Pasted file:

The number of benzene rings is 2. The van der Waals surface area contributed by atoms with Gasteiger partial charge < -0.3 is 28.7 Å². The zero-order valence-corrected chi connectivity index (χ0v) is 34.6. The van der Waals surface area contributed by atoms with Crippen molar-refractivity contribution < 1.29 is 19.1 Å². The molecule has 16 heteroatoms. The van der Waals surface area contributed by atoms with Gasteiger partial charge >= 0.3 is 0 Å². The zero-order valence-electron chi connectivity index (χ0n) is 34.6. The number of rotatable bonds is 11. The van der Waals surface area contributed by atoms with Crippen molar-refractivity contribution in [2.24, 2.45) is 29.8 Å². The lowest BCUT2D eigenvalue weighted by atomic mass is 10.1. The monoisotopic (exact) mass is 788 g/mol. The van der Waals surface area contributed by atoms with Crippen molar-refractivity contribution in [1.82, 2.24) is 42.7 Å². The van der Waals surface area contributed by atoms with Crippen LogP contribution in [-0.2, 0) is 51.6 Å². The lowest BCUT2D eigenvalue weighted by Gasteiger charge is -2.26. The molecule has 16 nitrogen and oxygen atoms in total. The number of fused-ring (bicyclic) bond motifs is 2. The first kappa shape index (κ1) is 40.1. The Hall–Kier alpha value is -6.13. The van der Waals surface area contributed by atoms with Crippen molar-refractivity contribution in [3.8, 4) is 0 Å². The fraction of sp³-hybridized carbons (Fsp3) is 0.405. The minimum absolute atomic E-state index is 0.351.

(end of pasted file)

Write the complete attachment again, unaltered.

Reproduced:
The number of benzene rings is 2. The van der Waals surface area contributed by atoms with Gasteiger partial charge < -0.3 is 28.7 Å². The zero-order valence-corrected chi connectivity index (χ0v) is 34.6. The van der Waals surface area contributed by atoms with Crippen molar-refractivity contribution < 1.29 is 19.1 Å². The molecule has 16 heteroatoms. The van der Waals surface area contributed by atoms with Gasteiger partial charge >= 0.3 is 0 Å². The zero-order valence-electron chi connectivity index (χ0n) is 34.6. The number of rotatable bonds is 11. The van der Waals surface area contributed by atoms with Crippen molar-refractivity contribution in [2.24, 2.45) is 29.8 Å². The lowest BCUT2D eigenvalue weighted by atomic mass is 10.1. The monoisotopic (exact) mass is 788 g/mol. The van der Waals surface area contributed by atoms with Crippen molar-refractivity contribution in [1.82, 2.24) is 42.7 Å². The van der Waals surface area contributed by atoms with Crippen LogP contribution in [-0.2, 0) is 51.6 Å². The lowest BCUT2D eigenvalue weighted by Gasteiger charge is -2.26. The molecule has 16 nitrogen and oxygen atoms in total. The number of fused-ring (bicyclic) bond motifs is 2. The first kappa shape index (κ1) is 40.1. The Hall–Kier alpha value is -6.13. The van der Waals surface area contributed by atoms with Crippen molar-refractivity contribution in [3.8, 4) is 0 Å². The fraction of sp³-hybridized carbons (Fsp3) is 0.405. The minimum absolute atomic E-state index is 0.351.